Charting a Way Forward for USA Team Handball: Option 4:  Upgrade and Expand Collegiate Team Handball (Part 1: Background)

The USA Team Handball Collegiate Club Graveyard:  Why have so many teams come and gone over the years?  And what could be done to prevent this from happening>

The USA Team Handball Collegiate Club Graveyard: Why have so many teams come and gone over the years? And what could be done to prevent this from happening?

This option for USA Team Handball requires a little more explaining than the other options for consideration.  Part 1 provides the background information.  Part 2 will tackle what could be done.

Background (Framing the Problem)

Last weekend Army beat Air Force 31-26 in what is surely USA Team Handball’s longest, continuous club rivalry, collegiate or otherwise.  It dates back to at least 1986 when I traveled to West Point as an AF cadet to play in my first of two collegiate handball matches.  The other match took place in the Spring of 1987 at the National Club Championship when our pool play game vs West Point also served as the Collegiate Championship.  Yes, back in 1987 there were just two collegiate men’s teams, Air Force and West Point. 27 years later there were 10 men’s colleges and 2 women’s colleges at the Collegiate Championship, but as anyone who follows the sport in this country knows this number has ebbed and flowed for years.  In reality there are just 3 firmly established men’s collegiate programs (West Point, Air Force and North Carolina) and 2 firmly established women’s programs (West Point and North Carolina).  Yes, if you’re looking for positive spin could say that collegiate Team Handball has almost doubled in size (from 3 to 5 programs) since I started playing.

First, a short aside from those who might want to point out that there are currently more than 5 collegiate clubs in the U.S.  This is true, but as the graveyard map above so ably demonstrates there’s a big difference between showing up at nationals for a couple of years and being a program that’s consistently there, year after year.  Maybe the Texas A&Ms and Illinois States of today won’t join that graveyard, but they’ve got to stick around for about 5 years before I’ll grant them “firmly established” status.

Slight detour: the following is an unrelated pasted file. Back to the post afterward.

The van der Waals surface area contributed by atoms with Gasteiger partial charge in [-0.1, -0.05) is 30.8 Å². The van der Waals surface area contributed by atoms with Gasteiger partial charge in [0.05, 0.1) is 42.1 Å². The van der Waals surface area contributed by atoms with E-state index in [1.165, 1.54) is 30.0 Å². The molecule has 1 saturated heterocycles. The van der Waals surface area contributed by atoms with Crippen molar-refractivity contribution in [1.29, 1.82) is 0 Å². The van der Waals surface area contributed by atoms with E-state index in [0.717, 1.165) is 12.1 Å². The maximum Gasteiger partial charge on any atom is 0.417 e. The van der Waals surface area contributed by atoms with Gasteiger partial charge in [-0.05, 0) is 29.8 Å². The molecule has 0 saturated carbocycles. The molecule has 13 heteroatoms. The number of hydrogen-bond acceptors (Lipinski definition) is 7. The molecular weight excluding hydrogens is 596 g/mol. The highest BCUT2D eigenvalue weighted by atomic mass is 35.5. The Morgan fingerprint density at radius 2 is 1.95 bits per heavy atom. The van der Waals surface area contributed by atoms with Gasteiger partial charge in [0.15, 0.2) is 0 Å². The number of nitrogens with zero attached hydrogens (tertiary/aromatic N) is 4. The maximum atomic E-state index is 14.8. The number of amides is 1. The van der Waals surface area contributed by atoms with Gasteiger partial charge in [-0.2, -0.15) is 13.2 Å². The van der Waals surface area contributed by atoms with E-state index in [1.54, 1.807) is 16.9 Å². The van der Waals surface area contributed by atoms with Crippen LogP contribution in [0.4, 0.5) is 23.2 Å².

Still, even if you use a looser definition and counted every college that formed a club and played in one tournament we’d still be way short of where this country needs to be.  To be at 5 programs in 27 years is a huge disappointment to say the least.  Contrast those numbers to other club (non NCAA sports) like Rugby which claims to have 900 collegiate clubs and 32,000 players.  Or, Ultimate Frisbee which claims 700 clubs and 12,000 players.  I don’t know what the numbers were for those sports back in 1987, but Ulitmate, for sure, was in its infancy.

But, is a lack of collegiate growth an over-riding concern or just one development problem of many that USA Team Handball faces?  After all, this country doesn’t have many clubs in general.  And arguably, we have only one program currently at the High School level in New Jersey and just a couple at lower levels like the programs Craig Rot has started in Minnesota and suburban Chicago.  Does collegiate handball deserve extra attention.

Why Collegiate Handball is (or should be so) important for USA Development

Here are some arguments as to why collegiate handball is worthy of some extra attention:

  • It’s the first realistic opportunity the USA has to get some quality athletes to devote themselves full time to the sport: Sure, it would be nice to get younger athletes fully engaged, but the traditional American sports present very stiff competition.  Unless Team Handball can become a fully sanctioned sport in high school almost all (if not all) of the better athletes will gravitate to the traditional sports.  After, high school, however, a good portion of these athletes will see their careers end when they are not awarded a college scholarship.  These athletes may not be part of the “elite” in their chosen sport, but they may be strong candidates for elite status in Team Handball.  And, at the other end of the spectrum:  While it might be tempting to wait for some even better raw athletes after their collegiate careers are over, these athletes are older and may age out before they can be great club or national team players
  • Colleges have infrastructure that can more readily support club start up and sustainment: Starting a club requires a number of things to include a place to practice, athletes and organization.   Gym space can be an issue, but virtually every college has gyms that could be used for team handball.  Colleges are also chalk full young adults, mostly aged 18-22 and by default some portion are athletes making recruiting less challenging.  Finally, many colleges have policies in place that encourage and support clubs with funding and resources.  It doesn’t usually pay for everything, but it provides structure and a base for support.